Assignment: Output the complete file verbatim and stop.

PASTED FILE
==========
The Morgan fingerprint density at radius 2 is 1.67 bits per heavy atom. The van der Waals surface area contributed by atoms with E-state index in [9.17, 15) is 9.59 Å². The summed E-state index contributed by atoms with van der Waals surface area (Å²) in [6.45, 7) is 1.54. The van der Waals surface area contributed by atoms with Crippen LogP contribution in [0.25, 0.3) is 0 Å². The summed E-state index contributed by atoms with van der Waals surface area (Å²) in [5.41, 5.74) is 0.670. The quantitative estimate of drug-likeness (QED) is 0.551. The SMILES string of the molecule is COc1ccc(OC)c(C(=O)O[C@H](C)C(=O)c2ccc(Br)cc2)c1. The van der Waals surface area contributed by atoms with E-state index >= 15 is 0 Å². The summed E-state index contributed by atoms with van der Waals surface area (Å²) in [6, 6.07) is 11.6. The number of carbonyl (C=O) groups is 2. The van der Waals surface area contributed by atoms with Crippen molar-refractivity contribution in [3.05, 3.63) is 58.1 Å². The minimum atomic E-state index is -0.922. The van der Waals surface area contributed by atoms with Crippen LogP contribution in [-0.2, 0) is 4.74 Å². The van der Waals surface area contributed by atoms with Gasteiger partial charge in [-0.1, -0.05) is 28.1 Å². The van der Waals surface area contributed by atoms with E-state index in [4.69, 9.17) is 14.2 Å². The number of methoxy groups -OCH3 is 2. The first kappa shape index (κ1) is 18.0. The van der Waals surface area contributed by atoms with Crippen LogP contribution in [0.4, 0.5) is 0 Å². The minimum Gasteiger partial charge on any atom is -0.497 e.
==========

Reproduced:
The Morgan fingerprint density at radius 2 is 1.67 bits per heavy atom. The van der Waals surface area contributed by atoms with E-state index in [9.17, 15) is 9.59 Å². The summed E-state index contributed by atoms with van der Waals surface area (Å²) in [6.45, 7) is 1.54. The van der Waals surface area contributed by atoms with Crippen LogP contribution in [0.25, 0.3) is 0 Å². The summed E-state index contributed by atoms with van der Waals surface area (Å²) in [5.41, 5.74) is 0.670. The quantitative estimate of drug-likeness (QED) is 0.551. The SMILES string of the molecule is COc1ccc(OC)c(C(=O)O[C@H](C)C(=O)c2ccc(Br)cc2)c1. The van der Waals surface area contributed by atoms with E-state index >= 15 is 0 Å². The summed E-state index contributed by atoms with van der Waals surface area (Å²) in [6, 6.07) is 11.6. The number of carbonyl (C=O) groups is 2. The van der Waals surface area contributed by atoms with Crippen molar-refractivity contribution in [3.05, 3.63) is 58.1 Å². The minimum atomic E-state index is -0.922. The van der Waals surface area contributed by atoms with Crippen LogP contribution in [-0.2, 0) is 4.74 Å². The van der Waals surface area contributed by atoms with Gasteiger partial charge in [-0.1, -0.05) is 28.1 Å². The van der Waals surface area contributed by atoms with E-state index in [4.69, 9.17) is 14.2 Å². The number of methoxy groups -OCH3 is 2. The first kappa shape index (κ1) is 18.0. The van der Waals surface area contributed by atoms with Crippen LogP contribution in [0.4, 0.5) is 0 Å². The minimum Gasteiger partial charge on any atom is -0.497 e.